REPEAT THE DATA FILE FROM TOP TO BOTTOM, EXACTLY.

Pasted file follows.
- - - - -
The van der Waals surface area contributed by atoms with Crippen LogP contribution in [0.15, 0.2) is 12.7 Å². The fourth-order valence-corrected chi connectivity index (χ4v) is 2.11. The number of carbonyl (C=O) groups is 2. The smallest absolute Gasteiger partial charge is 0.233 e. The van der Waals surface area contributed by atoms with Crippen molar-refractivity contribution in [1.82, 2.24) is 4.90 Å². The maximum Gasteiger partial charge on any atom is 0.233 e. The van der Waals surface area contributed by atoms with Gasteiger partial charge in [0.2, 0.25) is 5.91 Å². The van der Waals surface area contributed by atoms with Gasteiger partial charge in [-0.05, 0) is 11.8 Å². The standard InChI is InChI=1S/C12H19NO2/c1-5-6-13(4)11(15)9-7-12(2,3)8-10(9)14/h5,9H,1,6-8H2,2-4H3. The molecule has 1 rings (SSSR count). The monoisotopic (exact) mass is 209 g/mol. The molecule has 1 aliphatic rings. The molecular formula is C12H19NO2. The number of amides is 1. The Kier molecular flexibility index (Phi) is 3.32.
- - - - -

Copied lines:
The van der Waals surface area contributed by atoms with Crippen LogP contribution in [0.15, 0.2) is 12.7 Å². The fourth-order valence-corrected chi connectivity index (χ4v) is 2.11. The number of carbonyl (C=O) groups is 2. The smallest absolute Gasteiger partial charge is 0.233 e. The van der Waals surface area contributed by atoms with Crippen molar-refractivity contribution in [1.82, 2.24) is 4.90 Å². The maximum Gasteiger partial charge on any atom is 0.233 e. The van der Waals surface area contributed by atoms with Gasteiger partial charge in [0.2, 0.25) is 5.91 Å². The van der Waals surface area contributed by atoms with Gasteiger partial charge in [-0.05, 0) is 11.8 Å². The standard InChI is InChI=1S/C12H19NO2/c1-5-6-13(4)11(15)9-7-12(2,3)8-10(9)14/h5,9H,1,6-8H2,2-4H3. The molecule has 1 rings (SSSR count). The monoisotopic (exact) mass is 209 g/mol. The molecule has 1 aliphatic rings. The molecular formula is C12H19NO2. The number of amides is 1. The Kier molecular flexibility index (Phi) is 3.32.